Today, Coke sells for around $45 per share. The unlucky--or perhaps overly optimistic--investor who bought Coke stock twenty years ago would be sitting with a stock selling for only a few dollars more than the prior twenty years.
What are the lessons here? A few come to mind:
Markets--and individual stocks--go through cycles. The cycles can play out over very long periods of time. Decades in this case of Coca-Cola. Paying attention to the price you pay can be critically important.
Investors can underestimate the future. This was the case in 1988 when Buffett was buying Coke stock. Investors can overestimate the future. This was the case in 1998, when the dot-com bubble was in full swing and investors were feasting on Coke's past results.
The future is hard to predict. I know, I'm a master of the obvious. What seemed like global domination for Coke ran into the buzz-saw of increased consumer concerns about sugary soft drinks and health, along with many healthier soda alternatives.
Lastly, vested interests. Coke saw the writing on the wall about soda, sugar, obesity and diabetes. But it's very hard when you're a global juggernaut to admit the future doesn't look too rosy. And even harder to act on that observation.
As investors, the price you pay almost always matters. And the future rarely develops the way you think it might. So we don't expect the best outcome, and we don't pay for the best outcome. Rather, we assume some rain, and not eternal sunshine.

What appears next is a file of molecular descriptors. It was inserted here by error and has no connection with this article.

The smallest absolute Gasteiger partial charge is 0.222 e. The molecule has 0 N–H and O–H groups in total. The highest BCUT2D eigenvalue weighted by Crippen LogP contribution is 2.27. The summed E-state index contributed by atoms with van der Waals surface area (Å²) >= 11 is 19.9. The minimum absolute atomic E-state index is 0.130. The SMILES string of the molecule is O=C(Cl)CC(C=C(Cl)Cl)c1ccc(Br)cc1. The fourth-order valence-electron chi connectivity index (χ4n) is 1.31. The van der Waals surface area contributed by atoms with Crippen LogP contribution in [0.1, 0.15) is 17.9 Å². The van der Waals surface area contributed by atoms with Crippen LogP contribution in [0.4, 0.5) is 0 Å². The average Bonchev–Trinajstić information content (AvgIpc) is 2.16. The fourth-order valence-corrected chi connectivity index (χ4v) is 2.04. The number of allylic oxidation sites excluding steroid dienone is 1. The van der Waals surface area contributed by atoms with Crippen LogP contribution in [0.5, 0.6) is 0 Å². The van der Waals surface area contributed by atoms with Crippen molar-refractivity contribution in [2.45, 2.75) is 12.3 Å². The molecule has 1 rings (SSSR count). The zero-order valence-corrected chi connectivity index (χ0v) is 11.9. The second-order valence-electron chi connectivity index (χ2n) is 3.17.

We'd prefer long-term results from a rational process, instead of a short-term sugar high that tastes like a glass of warm, flat Coca-Cola.

-John Heldman, CFA

If you don't pay too much.

Past performance does not guarantee future results.  Results are presented net of fees and include the reinvestment of all income.  The opinions expressed herein are those of Triad Investment Management, LLC and are subject to change without notice. Consider the investment objectives, risks and expenses before investing. The information in this presentation should not be considered as a recommendation to buy or sell any particular security and should not be considered as investment advice of any kind. You should not assume that any securities discussed in this report are or will be profitable, or that recommendations we make in the future will be profitable or equal the performance of any securities discussed in this presentation. The report is based on data obtained from sources believed to be reliable but is not guaranteed as being accurate and does not purport to be a complete summary of the available data. Recommendations for the past twelve months are available upon request. In addition to clients, partners and employees or their family members may have a position in any securities mentioned herein. Triad Investment Management, LLC is a SEC-registered investment adviser. More information about us is included in our SEC Form ADV Part 2, which is available upon request.